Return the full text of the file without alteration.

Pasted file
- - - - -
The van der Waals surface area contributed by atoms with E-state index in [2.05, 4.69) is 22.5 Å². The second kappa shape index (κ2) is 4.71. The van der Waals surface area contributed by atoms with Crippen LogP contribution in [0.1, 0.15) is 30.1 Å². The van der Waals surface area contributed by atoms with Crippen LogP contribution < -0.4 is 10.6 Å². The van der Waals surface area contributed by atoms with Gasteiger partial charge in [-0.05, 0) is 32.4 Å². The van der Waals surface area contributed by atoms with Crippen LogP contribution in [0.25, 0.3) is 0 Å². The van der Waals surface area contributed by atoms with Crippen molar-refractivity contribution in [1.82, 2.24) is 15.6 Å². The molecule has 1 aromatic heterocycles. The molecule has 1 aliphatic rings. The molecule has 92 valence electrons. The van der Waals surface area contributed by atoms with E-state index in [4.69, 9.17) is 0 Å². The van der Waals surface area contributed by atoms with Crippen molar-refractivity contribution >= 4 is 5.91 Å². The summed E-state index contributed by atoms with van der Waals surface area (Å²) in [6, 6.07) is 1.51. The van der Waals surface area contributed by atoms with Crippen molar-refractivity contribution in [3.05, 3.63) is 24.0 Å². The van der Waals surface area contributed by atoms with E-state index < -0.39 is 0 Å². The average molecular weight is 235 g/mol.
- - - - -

The van der Waals surface area contributed by atoms with E-state index in [2.05, 4.69) is 22.5 Å². The second kappa shape index (κ2) is 4.71. The van der Waals surface area contributed by atoms with Crippen LogP contribution in [0.1, 0.15) is 30.1 Å². The van der Waals surface area contributed by atoms with Crippen LogP contribution < -0.4 is 10.6 Å². The van der Waals surface area contributed by atoms with Gasteiger partial charge in [-0.05, 0) is 32.4 Å². The van der Waals surface area contributed by atoms with Crippen LogP contribution in [0.25, 0.3) is 0 Å². The van der Waals surface area contributed by atoms with Crippen molar-refractivity contribution in [1.82, 2.24) is 15.6 Å². The molecule has 1 aromatic heterocycles. The molecule has 1 aliphatic rings. The molecule has 92 valence electrons. The van der Waals surface area contributed by atoms with E-state index in [4.69, 9.17) is 0 Å². The van der Waals surface area contributed by atoms with Crippen molar-refractivity contribution >= 4 is 5.91 Å². The summed E-state index contributed by atoms with van der Waals surface area (Å²) in [6, 6.07) is 1.51. The van der Waals surface area contributed by atoms with Crippen molar-refractivity contribution in [3.05, 3.63) is 24.0 Å². The van der Waals surface area contributed by atoms with E-state index < -0.39 is 0 Å². The average molecular weight is 235 g/mol.